So imagine my surprise when I woke up the next morning to buckwheat pancakes, scrapple and coffee. The mom of the house had also taken an old shirt, sewn up all the holes and presented it to me as a gift.

For you see, while I thought they were giving me a hard time–unwelcome in their home–they, on the other hand, were actually sitting over there, quietly trying to figure out some way to bless the stranger.

That afternoon during our performance, I wore the shirt they darned for me, and the family sat near the front, grinning from ear-to-ear.

It brought me to tears.

I realized that even though I was having a hard time making money, I did not have to live in an old shack and descend into a coal mine, risking my life, to eek out enough money for my beans.

 

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B Movie

B movie: (n) a low-budget movie

Dictionary B

I have written twenty feature-length screenplays.

Thirteen of them have been made into independent films.

Let me explain something: no one sets out to make a bad movie. No one wants their movie to slip to “Letter B” in the alphabet.

There are four things that determine the fate of a movie.

1. Since it is definitely over-written, as all scripts are, picking and choosing what to cut out is similar to deciding whether you’ll cut off your hand or your foot. Yet if one is infected, the amputation is certainly necessary.

2. Bad actors can turn good sentences into question marks.

3. Editing a movie is similar to using a hatchet to trim your fingernails. In other words, if you try to speed up, there will be some blood loss.

4. The public is picky. If you shoot for a particular emotion or feeling, that reaction may not be presently available in the audiences provided.

So many movies that planned on being A rated ended up sliding from their lofty goals, further confirming–perhaps without our knowledge or permission–whatever will B will B.

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Bazooka

Bazooka: (n) a short-range tubular rocket launcher used against tanks.Dictionary B

I wrote a contemplative movie entitled “The Drive.”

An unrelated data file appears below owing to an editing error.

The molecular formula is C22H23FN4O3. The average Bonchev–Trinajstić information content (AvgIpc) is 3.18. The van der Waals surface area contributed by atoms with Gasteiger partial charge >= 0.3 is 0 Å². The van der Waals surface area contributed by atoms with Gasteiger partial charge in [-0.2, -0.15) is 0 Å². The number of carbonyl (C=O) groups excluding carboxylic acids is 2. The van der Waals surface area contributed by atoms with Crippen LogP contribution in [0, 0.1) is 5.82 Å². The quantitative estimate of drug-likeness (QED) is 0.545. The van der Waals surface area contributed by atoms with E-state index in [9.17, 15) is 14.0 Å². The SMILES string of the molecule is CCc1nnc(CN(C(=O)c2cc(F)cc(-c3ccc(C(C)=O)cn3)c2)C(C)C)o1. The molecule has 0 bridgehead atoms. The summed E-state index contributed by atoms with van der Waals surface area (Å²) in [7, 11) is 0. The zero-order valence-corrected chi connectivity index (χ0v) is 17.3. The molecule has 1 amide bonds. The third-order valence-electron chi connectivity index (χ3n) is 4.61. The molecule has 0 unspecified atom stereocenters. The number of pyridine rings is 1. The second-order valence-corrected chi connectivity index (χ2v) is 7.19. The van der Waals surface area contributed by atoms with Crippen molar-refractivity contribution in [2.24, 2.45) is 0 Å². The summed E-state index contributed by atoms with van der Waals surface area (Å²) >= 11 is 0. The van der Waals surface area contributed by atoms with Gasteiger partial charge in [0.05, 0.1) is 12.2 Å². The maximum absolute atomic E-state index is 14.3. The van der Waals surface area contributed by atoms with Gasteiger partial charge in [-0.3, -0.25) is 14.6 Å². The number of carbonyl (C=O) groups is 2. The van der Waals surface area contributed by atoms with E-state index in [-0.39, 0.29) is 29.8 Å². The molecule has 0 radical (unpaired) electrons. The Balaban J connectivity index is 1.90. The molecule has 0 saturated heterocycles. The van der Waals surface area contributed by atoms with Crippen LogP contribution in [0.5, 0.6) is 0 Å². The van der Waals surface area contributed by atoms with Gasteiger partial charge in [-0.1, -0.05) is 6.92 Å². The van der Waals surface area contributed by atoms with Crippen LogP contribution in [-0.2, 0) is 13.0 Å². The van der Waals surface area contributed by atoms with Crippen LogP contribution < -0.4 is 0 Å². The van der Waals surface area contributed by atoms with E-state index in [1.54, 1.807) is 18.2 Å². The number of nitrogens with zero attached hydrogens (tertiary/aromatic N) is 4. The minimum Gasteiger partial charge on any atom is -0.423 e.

Some people would consider it anti-war but since I don’t really think there are “pro-war” options, let’s leave it with my original representation.

I will not get into the total storyline except to tell you there is an anguished father who decides to wreak revenge on the U.S. Government by trying to assassinate the President of the United States in St. Louis.

He chooses a bazooka as his weapon.

I would assume this is because he knows he’s not a very good shot and wanted a twelve-foot margin of error.

So when it came time to film the project, we were in the market to locate a bazooka. The first few people we asked thought we were referring to the comics from the 1960’s. Rather than contradict their perception, we just quietly hung up the phone.

We finally found a collector of WWII memorabilia who had a bazooka, even with its own case. Fortunately, he did not have the shells for it, so we had to figure out how to stuff firecrackers in the muzzle to make it appear that the long tube was threatening.

As I look back, I realize that finding a bazooka and simulating firing it in public was certainly a dispensation of the time. I can’t imagine how many government watch lists we would be placed on nowadays for even inquiring about such an object.

But we not only fired it, we had a street full of extras who ran away in horror and terror at the onslaught.

It was really quite pungent and effective for a low-budget film, but I must tell you–when the actor pulled that bazooka out of the case, which was in the trunk of his car, a chill went down my spine–one which is duplicated as I write this piece.

May we look forward to the day when “bazooka” will only be remembered as a wise-cracking bubblegum comic.